Social media is key to connecting with regular and potential clients alike and ultimately growing your business. According to a 2015 Pew Research Center study, 65 percent of American adults are on social networking sites. While corporations are able to have full staffs dedicated to their social media platforms, smaller independent businesses are often working with a leaner team of just a few employees or even one person. That said, even with a small team, you can still develop a strong, consistent message on your social platforms. Here, we offer up some tips on how to get there.

Before you can start divvying up responsibilities and assigning tasks, you first need to figure out what message you want to make with your social media accounts. Consider not only the tone and frequency of your posts, but also which platforms you want to partake in. These days, most companies are on Facebook, Instagram and Twitter, while more and more are joining LinkedIn, Pinterest and Snapchat. As we’ve said in the past, play to your studio’s strengths when choosing which platforms are the best fit for you.

Next up: Develop a content plan by identifying holidays, national events (i.e. election day, the Oscars, Black Friday, etc.) and internal campaigns you’ll want to promote on social.  Once you’ve nailed this down, choose a social media scheduler like Hootsuite or Buffer (both are easy-to-navigate for beginners) and start scheduling posts—you can program up to six months out. For a cheat sheet on the best and worst times of day to post on Facebook and Twitter, go here.

Before you can figure out who’s doing what, you need to pinpoint what there is to do. Primarily, there is the messaging—actually coming up with the content for tweets and/or captions, and sourcing the photography or video if needed. Or, in terms of Instagram Stories and Snapchat, there’s shooting the video. Then there is the scheduling of those messages (that aren’t real-time, of course).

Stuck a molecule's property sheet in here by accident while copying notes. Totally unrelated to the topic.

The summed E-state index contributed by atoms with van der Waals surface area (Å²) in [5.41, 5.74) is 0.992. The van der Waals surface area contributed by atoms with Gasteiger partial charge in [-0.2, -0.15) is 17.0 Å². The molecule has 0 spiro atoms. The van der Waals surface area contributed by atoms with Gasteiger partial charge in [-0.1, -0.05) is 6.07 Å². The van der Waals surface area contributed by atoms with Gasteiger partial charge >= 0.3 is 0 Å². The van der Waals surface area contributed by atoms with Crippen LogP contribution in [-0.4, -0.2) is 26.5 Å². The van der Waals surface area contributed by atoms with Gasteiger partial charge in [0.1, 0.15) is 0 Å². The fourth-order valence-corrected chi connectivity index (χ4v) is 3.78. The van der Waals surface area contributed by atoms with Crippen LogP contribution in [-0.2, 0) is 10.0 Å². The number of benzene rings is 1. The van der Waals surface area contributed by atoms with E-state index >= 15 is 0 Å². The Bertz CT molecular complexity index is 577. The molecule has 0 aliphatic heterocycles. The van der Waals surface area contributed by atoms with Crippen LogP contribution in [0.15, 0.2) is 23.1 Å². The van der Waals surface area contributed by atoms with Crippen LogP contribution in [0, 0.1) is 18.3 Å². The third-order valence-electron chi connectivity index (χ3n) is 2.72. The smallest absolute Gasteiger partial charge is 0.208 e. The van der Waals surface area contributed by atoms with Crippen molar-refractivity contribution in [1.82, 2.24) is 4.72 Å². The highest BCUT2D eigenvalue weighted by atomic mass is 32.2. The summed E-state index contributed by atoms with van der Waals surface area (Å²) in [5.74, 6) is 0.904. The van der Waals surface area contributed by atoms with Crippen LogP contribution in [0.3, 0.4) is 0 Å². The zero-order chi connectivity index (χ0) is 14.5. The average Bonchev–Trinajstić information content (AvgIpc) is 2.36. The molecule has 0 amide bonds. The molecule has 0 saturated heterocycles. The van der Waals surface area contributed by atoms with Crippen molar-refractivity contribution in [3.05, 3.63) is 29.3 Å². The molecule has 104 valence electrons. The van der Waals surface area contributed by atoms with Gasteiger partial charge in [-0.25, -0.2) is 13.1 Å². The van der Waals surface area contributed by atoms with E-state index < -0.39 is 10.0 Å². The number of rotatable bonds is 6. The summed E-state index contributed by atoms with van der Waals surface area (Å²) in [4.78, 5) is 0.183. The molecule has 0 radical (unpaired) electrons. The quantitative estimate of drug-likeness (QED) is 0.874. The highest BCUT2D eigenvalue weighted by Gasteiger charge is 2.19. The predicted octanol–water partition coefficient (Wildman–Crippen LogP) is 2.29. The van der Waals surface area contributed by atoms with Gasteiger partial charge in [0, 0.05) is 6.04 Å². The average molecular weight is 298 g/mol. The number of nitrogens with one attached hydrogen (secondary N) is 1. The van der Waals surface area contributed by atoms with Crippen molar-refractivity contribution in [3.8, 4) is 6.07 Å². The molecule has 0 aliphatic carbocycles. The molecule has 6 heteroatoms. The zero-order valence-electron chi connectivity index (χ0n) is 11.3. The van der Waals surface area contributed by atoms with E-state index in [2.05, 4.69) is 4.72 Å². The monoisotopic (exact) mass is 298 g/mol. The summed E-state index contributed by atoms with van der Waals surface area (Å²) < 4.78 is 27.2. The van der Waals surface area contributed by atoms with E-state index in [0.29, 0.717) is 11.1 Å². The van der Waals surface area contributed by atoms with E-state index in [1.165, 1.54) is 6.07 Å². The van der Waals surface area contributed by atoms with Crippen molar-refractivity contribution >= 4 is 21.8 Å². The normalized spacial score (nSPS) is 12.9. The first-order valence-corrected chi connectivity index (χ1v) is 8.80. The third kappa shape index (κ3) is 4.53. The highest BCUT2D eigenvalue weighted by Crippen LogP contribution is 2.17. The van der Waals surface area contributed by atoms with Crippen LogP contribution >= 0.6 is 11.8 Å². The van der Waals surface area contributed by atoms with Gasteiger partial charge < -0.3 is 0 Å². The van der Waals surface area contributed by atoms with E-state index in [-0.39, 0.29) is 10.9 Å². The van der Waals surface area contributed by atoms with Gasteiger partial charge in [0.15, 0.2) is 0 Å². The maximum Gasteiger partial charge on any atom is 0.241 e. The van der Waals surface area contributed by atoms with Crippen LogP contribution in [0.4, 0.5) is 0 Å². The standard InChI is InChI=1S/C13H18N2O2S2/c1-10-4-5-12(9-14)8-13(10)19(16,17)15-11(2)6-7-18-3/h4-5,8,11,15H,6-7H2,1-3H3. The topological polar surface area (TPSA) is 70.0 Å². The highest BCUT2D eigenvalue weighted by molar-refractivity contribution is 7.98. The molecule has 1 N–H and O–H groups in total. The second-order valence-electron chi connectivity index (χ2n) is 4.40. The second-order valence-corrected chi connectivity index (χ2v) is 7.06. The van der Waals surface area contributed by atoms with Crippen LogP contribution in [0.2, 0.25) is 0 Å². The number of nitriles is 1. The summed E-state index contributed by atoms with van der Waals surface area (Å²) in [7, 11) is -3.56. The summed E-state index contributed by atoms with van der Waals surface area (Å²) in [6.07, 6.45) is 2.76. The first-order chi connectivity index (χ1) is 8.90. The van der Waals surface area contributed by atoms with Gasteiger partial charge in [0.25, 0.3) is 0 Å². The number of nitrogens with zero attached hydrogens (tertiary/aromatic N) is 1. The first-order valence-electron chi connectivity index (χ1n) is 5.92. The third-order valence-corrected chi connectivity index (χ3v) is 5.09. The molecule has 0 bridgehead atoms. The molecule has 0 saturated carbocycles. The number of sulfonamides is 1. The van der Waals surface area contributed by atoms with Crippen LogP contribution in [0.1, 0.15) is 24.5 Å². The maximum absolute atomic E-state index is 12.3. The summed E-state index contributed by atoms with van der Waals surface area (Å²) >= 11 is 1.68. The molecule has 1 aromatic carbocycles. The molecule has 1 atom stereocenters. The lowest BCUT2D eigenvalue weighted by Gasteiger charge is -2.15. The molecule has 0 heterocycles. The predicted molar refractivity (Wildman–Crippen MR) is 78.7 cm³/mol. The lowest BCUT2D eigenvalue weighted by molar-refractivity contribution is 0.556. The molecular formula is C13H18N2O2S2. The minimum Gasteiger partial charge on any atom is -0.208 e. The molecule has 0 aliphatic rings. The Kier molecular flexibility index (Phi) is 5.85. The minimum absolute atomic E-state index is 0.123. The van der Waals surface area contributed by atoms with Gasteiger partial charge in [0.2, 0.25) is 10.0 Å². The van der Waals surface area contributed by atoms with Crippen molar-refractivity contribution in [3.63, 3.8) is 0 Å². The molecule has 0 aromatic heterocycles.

Monitoring (and learning from) success is imperative to this process, so you’ll want to tap someone to be watching analytics closely so that you can refine or swivel your strategy based on this data. Most platforms offer free in-house analytics, for specifics check out Social Media Examiner’s report here. Also, your social media schedule will likely also comprise an analytics feature.

Last but certainly not least is to tap someone to engage with your members and followers. Respond to direct messages, follow followers back and mention/tag followers in your posts to begin interacting with your user base and gaining traction on social media.

The good news is that almost all of the above to dos can be automated these days. You’ll save yourself and your staff time by automating as many of the daily admin tasks as you can. Through IFTTT, for example, you can have all of your Twitter mentions sent to Slack (a great platform for businesses to share information with their teams) and your Facebook image tags sent to a drop box. Luckily Hootsuite and Buffer also excel in this area, allowing you to see, for example, your tweets, retweets, mentions and Twitter analytics all on one dashboard.

The easiest way to tackle your social assignments is to appoint one staffer to each platform where you have a presence. That person will be in charge of everything discussed above—content creation, scheduling, analytics and engagement—for their designated space. Automating the tasks will certainly ease the burden, but by having one person “own” each platform—rather than someone handling messaging or analytics across the board, per se—you’ll have a go-to person armed with answers to all of your questions regarding Instagram or Facebook or whichever platform you’re focusing on that moment. Designate a reasonable amount of hours per week you want to spend on social altogether, and then set up bimonthly meetings to go over programming and analytics.